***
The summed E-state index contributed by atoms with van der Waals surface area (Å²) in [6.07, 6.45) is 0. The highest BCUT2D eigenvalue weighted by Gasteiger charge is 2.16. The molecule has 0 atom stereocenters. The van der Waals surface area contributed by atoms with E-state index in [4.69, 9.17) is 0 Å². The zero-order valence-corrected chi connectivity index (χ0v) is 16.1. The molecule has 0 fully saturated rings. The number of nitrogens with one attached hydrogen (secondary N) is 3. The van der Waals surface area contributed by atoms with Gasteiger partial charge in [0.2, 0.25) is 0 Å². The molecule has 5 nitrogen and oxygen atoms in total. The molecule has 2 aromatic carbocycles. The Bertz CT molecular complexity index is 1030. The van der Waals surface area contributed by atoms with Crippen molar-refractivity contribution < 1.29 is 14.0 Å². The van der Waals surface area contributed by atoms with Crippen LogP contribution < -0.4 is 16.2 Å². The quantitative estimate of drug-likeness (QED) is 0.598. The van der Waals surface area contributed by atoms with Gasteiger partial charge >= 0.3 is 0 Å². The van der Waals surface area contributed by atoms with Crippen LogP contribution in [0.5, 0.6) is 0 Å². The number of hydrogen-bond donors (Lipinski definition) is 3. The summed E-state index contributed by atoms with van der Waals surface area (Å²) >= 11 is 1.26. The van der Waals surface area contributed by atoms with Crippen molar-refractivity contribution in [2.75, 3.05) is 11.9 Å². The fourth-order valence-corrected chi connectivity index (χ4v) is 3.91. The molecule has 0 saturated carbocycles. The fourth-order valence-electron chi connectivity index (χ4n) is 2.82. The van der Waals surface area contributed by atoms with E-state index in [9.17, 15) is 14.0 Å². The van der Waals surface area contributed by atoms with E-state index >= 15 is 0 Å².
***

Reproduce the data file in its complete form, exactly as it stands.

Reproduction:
The summed E-state index contributed by atoms with van der Waals surface area (Å²) in [6.07, 6.45) is 0. The highest BCUT2D eigenvalue weighted by Gasteiger charge is 2.16. The molecule has 0 atom stereocenters. The van der Waals surface area contributed by atoms with E-state index in [4.69, 9.17) is 0 Å². The zero-order valence-corrected chi connectivity index (χ0v) is 16.1. The molecule has 0 fully saturated rings. The number of nitrogens with one attached hydrogen (secondary N) is 3. The van der Waals surface area contributed by atoms with Gasteiger partial charge in [0.2, 0.25) is 0 Å². The molecule has 5 nitrogen and oxygen atoms in total. The molecule has 2 aromatic carbocycles. The Bertz CT molecular complexity index is 1030. The van der Waals surface area contributed by atoms with Crippen molar-refractivity contribution < 1.29 is 14.0 Å². The van der Waals surface area contributed by atoms with Crippen LogP contribution < -0.4 is 16.2 Å². The quantitative estimate of drug-likeness (QED) is 0.598. The van der Waals surface area contributed by atoms with Gasteiger partial charge >= 0.3 is 0 Å². The van der Waals surface area contributed by atoms with Crippen LogP contribution in [0.5, 0.6) is 0 Å². The number of hydrogen-bond donors (Lipinski definition) is 3. The summed E-state index contributed by atoms with van der Waals surface area (Å²) >= 11 is 1.26. The van der Waals surface area contributed by atoms with Crippen molar-refractivity contribution in [2.75, 3.05) is 11.9 Å². The fourth-order valence-corrected chi connectivity index (χ4v) is 3.91. The molecule has 0 saturated carbocycles. The fourth-order valence-electron chi connectivity index (χ4n) is 2.82. The van der Waals surface area contributed by atoms with E-state index in [9.17, 15) is 14.0 Å². The van der Waals surface area contributed by atoms with E-state index >= 15 is 0 Å².